This is a weird one. It's Jak/Lor, and could be taken with incestuous intent. Again, it makes more sense if you've read Stitches, because then you know what Jak has to say. (stich . comicgenesis . com)

Also, you may have noticed by now that all these titles are Frou Frou or Imogen Heap titles, because she's my indefinite inspiration, so much love to all her wonders.

Stitch 2.5: Hear Me Out

Lor loves Jak with every bone in her body, every inch of her skin and every string of her heart.

But he drives her crazy with this, he really does. With everything. He drives her mad. He slips his socks off his feet and his body under the covers, and covers his bare chest with the sheets. She's wearing the top of his pajamas, he the bottom of hers. Sometimes he complains that they're too short – she tells him to wear his own.

He tells her to wear her own, and she says, "No."

He smiles and says, "Good night," and the lights flicker off, and the pale purple glow of the later hours is enveloped in the empty abyss of ebony. The darkness comes simultaneously with every other window on their level, painting their world black. Maybe when they're older, it'll flicker later, and she'll have time to fight with him, and pretend she's angry. (But she isn't, because it's Jak, and she's never really mad at Jak.) Stupid darling brother.

Why won't he just tell her already, she wonders, as he whispers into her ear as the glow in the metal in her light bulb dies down into nothing, "I have something to tell you, but later." This is why he drives her mad – this, along with other things.

Most days he gets grades better than her, by one percent, and it bothers her. (Makes her jealous.) That one percent misaligns because she's bothered and he's a better liar, this stupid darling twin of hers. Tomorrow she'll crawl into the endless white of his bed, the pseudo-snow of his sheets and she'll ask how he managed that Physics test – how does he ever manage? Physics doesn't make any sense. It never has, and she's so sure it never will. Maybe when she's older she'll understand. (When she's tall and has long legs, and bigger breasts and more mature eyes.)

Maybe she'll understand everything, at least a little bit better. Jak's slick smiles lead her to believe that he must know everything already – he's just a good liar and he's lying about it. But she knows every inch of him better than her herself, and she'd probably know if he did, she thinks. (But doesn't know for a fact.)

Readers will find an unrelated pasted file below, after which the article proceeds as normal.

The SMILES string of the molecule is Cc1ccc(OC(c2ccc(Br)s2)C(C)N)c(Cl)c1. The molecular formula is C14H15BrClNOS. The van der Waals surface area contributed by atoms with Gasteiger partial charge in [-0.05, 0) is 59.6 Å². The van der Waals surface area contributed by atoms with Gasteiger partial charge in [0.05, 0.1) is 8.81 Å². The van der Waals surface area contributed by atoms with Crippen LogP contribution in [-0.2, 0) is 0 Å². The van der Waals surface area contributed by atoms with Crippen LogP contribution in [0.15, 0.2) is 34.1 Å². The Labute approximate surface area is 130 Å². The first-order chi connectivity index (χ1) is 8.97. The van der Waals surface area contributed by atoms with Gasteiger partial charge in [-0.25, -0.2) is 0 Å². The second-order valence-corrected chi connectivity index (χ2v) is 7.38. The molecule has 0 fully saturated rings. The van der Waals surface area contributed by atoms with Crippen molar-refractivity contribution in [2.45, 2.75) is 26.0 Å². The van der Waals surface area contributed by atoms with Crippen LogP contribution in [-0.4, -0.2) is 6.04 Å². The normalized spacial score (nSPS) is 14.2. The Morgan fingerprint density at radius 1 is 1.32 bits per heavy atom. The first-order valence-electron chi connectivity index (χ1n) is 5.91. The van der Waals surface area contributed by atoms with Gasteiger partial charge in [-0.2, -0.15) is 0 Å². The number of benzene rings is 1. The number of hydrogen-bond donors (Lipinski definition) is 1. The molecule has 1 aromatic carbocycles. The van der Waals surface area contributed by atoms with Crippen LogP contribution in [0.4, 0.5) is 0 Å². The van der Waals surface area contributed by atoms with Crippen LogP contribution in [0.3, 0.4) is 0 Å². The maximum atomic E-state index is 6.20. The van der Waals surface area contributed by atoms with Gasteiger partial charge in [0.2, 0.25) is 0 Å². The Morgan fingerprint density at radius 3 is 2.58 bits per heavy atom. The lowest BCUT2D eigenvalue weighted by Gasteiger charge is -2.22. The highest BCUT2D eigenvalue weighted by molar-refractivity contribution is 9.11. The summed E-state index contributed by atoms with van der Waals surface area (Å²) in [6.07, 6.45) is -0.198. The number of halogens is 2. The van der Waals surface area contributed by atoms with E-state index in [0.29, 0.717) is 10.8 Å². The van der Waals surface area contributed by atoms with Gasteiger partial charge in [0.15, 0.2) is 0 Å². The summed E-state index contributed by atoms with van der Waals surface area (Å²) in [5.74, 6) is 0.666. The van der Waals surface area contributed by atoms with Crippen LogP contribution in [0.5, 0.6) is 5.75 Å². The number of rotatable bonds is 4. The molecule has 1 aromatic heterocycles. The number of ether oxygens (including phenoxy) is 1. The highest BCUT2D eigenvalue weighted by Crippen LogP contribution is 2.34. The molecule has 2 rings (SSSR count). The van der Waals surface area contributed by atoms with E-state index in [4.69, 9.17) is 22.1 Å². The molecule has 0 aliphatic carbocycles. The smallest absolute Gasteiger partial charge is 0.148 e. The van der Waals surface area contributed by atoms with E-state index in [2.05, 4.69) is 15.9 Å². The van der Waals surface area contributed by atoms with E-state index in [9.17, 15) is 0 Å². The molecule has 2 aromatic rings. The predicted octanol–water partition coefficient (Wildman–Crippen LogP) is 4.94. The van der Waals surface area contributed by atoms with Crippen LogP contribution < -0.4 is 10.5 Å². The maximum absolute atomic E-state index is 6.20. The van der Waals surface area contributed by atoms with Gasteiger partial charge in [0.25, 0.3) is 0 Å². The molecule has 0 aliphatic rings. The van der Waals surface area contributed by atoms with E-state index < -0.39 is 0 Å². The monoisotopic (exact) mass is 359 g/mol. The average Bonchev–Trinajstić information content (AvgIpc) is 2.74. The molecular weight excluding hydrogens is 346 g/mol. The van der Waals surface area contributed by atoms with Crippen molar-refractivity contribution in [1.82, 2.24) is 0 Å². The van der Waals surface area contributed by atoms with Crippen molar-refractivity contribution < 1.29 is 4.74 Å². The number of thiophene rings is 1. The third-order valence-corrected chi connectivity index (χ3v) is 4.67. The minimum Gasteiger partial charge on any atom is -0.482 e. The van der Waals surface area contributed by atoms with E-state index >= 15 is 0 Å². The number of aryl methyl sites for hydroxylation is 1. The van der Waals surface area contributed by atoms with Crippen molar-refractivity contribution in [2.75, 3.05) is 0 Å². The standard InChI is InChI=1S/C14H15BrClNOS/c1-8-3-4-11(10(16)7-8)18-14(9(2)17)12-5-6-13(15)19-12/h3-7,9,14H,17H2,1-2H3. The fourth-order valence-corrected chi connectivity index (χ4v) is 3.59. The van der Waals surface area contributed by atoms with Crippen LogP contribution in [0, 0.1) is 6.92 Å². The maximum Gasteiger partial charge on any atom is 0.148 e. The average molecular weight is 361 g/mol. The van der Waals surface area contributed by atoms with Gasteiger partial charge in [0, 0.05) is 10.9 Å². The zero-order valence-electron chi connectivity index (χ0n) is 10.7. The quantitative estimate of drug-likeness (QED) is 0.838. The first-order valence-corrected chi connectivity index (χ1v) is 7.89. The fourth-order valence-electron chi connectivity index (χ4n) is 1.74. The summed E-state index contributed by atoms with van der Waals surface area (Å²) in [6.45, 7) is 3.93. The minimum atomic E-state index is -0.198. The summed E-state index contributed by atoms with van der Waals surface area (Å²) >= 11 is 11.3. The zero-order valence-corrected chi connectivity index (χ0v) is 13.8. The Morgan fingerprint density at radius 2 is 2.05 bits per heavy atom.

She glares at him for this and no other reason when he tugs the cold fabric of her boots on by accident. But their feet are the same size, anyway, like the fingers that do the tugging and the knee above his socks. The boot on her right foot is hers, the boot on her left foot is his. "Oops," he says, too late.

"Dummy," she complains, and she lightly smacks his forehead. And Your Boot becomes My Boot, for the rest of today and until it switches back with more tumbling and stumbling and accidental screw-ups. He bends backwards and he picks up a pillow, and he hits her with it, gentling, because tripping is inevitable while the two of them walk this one-line way, and she needs to stop noticing. But it's hard. Reverberating laughter flies from her lips before she can stifle it, suffocate them, slowing her breathing back to normal. (The bacchanalia of butterflies in her stomach has no business fluttering away, and she'll snatch at them and him with her eyes.)

The orange glow of the morning light and the sun sliding off the Walls slips over him, framing his figure and smile. The pillow she picks up dances from ivory white to sunshine yellow as it passes the window, and she stifles him with it, lightly.

He can't steal her skirt and she can't steal his pants, but they can switch once in their room, for fun, which they did and it felt weird. It doesn't make any sense and never did, but it feels like her knees can't breath, when they should. After all, her elbows can.

She brushes her blonde hair into a braid outside the Cafeteria, after lunch, after class. Well, during lunch. After class and before the next one, she stands out on the marble tiles that stretch endlessly left and right, and die into daises and grass before her eyes. Behind her back they melt into glass and a marble floor, and the Cafeteria tables and benches and the boots of other students. Her shoulder-length sunflower waves twist into place beneath her fingertips, flying in the open air and the bizarreness of a beginning-less breeze. It smells faintly of bread by the Cafeteria, and when Jak's arms encase her he smells faintly of vanilla. Sometimes, first thing in the morning, he smells raw and musky, like she imagines she must, too. (But she's desensitized to that, or whatever.)